“Why don’t you share photos of your children?”
It’s the question I hear the most these days and people, both with children and without, seem to have really strong feelings on the subject. I usually hear those opinions the most when I haven’t actually answered the question or even asked someone what they do or their thoughts.
Being asked intrusive questions (“When is the next one coming along?” or “How will you afford another?”) and receiving uninvited comments (“Your bump is REALLY big/too small and your face isn’t as big this time round”) seem to be part and parcel of being a mama. Thankfully they don’t really bother me too much.
Why I don’t share photos of my children
So before I delve into why I personally don’t share all my photos of my little boy online, let me start by saying that it’s my choice and my personal preference. That doesn’t mean that I disagree with people who do choose to share their photos or that I think I’m in any way a better parent (yep, I’ve seen comments like that thrown about).
I actually see both sides of the spectrum, particularly as things are so different to when I grew up. There wasn’t any Facebook or Twitter. People generally snapped a few pics and stuck them in an album to show their loved ones and I guess as a keepsake to show their little ones once they’d grown up. And I spose this is where part of my decision stems from.
Recommended Reading: Why I don’t Share My Children’s Names Online
It’s their decision
Embarrassing childhood photos, or at least what I deem embarrassing, have been scanned in and uploaded to social media without my permission. They’ve been shared with people who I haven’t met. You see I’m quite picky about who I accept on my Facebook friends list. Yes, I may share a lot of stuff on my blog, but I’m actually quite a private person. Yet, a lot of other people seem to accept every FB friend request and have no clue as to how their security settings are set-up, i.e. if photos are limited to friends, friends of friends or even *shudders* anyone.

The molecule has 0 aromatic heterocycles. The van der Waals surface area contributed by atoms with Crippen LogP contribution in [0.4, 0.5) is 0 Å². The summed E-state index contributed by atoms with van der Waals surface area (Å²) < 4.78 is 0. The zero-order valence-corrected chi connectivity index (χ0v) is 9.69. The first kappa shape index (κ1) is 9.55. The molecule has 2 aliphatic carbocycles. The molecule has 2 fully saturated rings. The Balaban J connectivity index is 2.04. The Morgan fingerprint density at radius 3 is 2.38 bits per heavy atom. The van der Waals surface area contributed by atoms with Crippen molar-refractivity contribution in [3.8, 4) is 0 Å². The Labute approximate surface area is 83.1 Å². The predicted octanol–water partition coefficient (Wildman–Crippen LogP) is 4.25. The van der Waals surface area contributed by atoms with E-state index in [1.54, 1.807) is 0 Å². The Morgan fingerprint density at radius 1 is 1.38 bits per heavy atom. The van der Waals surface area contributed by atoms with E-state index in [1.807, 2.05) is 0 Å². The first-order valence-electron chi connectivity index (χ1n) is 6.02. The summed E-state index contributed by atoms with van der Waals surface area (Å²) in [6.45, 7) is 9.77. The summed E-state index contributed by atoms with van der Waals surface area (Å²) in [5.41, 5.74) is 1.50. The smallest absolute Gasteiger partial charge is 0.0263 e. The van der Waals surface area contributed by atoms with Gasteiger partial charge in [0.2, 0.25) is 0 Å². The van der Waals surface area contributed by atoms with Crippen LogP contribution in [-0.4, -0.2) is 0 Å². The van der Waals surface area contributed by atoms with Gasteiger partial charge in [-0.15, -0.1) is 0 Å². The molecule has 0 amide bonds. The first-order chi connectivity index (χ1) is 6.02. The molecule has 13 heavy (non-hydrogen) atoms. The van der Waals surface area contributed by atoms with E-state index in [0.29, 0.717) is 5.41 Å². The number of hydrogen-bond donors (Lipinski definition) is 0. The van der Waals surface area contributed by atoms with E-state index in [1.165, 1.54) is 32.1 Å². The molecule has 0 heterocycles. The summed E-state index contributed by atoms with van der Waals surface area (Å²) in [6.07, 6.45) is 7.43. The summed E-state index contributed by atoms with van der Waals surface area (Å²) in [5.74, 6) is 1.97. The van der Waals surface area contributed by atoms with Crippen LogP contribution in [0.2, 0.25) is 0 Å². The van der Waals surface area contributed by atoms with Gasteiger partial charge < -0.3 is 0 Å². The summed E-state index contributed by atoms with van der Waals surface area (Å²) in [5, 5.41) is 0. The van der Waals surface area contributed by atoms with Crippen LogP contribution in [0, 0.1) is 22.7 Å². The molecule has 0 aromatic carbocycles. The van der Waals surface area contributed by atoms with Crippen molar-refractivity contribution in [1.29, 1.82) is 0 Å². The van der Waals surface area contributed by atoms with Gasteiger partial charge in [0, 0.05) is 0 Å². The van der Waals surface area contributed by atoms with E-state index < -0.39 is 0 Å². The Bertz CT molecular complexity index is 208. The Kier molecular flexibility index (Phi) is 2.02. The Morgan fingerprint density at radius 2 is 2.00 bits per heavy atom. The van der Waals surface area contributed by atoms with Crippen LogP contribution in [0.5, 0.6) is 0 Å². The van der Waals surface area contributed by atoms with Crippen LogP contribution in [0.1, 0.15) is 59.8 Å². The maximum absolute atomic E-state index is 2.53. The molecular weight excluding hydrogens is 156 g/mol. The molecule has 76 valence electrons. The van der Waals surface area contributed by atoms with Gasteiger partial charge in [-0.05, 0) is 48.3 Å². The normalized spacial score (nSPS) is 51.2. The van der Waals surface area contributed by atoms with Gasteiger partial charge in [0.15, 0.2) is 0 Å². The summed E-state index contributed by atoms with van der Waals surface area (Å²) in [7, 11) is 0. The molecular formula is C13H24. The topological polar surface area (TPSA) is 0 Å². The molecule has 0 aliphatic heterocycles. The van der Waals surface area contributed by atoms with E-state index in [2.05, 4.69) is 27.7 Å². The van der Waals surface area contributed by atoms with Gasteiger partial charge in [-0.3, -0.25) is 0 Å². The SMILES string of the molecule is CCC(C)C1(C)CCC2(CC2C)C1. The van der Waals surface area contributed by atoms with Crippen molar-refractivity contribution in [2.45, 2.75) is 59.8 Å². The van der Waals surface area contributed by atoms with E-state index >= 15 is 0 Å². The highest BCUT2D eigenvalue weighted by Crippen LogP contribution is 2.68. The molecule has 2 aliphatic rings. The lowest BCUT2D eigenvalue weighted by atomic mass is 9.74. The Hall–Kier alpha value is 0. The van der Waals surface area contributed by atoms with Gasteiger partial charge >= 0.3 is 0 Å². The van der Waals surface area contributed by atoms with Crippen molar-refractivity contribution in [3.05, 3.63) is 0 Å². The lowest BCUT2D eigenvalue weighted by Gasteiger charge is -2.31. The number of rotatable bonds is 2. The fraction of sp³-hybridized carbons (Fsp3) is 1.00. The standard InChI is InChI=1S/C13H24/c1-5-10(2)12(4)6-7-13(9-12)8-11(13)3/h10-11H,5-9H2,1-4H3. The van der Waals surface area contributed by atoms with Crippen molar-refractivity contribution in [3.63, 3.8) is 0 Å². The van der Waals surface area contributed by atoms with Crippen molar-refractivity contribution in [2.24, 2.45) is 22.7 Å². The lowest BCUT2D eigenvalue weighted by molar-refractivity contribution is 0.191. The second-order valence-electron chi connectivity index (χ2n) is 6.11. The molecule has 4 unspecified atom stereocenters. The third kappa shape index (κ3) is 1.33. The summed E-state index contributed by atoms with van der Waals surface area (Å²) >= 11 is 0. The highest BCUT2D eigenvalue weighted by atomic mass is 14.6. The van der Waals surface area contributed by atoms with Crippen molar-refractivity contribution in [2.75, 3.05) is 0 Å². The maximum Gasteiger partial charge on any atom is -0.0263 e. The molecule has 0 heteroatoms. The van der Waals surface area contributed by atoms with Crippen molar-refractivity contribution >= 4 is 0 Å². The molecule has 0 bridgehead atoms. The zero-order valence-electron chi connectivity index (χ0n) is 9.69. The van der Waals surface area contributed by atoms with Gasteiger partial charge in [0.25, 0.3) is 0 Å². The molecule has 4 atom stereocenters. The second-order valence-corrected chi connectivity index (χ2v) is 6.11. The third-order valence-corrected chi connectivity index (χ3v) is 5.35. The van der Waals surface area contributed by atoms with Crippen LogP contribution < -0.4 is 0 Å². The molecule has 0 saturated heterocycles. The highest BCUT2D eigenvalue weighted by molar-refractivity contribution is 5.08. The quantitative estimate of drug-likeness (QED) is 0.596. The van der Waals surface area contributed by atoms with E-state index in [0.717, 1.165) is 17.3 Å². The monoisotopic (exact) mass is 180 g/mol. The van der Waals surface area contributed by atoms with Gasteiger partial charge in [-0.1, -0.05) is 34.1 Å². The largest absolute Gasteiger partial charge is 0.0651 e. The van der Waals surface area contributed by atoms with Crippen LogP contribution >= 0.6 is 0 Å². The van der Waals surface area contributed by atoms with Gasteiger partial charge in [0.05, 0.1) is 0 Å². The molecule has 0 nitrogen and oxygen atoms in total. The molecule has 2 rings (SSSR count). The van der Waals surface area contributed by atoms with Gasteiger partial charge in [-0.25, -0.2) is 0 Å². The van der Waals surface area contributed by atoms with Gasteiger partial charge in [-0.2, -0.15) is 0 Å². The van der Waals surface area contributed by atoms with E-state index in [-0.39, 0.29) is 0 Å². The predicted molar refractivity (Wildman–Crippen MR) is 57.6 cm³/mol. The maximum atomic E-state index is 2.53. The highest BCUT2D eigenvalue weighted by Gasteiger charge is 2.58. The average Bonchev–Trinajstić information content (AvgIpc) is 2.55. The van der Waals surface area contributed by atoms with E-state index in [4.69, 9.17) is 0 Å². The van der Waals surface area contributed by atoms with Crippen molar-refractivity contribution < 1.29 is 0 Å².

It’s not as simple as asking said person to remove the photo or even just crop my baby face out because shockingly they’ve defiantly said no and accused me of being in the wrong. Luckily it hasn’t happened again (well at least to my knowledge) but I hate the whole situation.
I occasionally share a photo of my now eighteen-month old from the back or a little hand. I don’t think it’s particularly personal, but I feel the few photos that I do share capture a really happy moment and I guess show that he exists. However, in years to come if my son asked me to remove any of the photos because they were embarrassing him (or whatever other reason) then I would. It’s his decision.
I remember reading that story about the girl who sued her parents because they shared embarrassing photos and I can totally see more cases like that coming forward as the years pass and Facebook does become people’s childhoods.
Sharing isn’t caring
I don’t want my blog to look like he doesn’t exist when in actual fact he is a huge part of my world. I don’t really share too many photos of my husband or friends on my blog either, but of course it doesn’t mean that they’re not important. I choose to share a select part of my life on the internet, but it doesn’t mean that they have to too.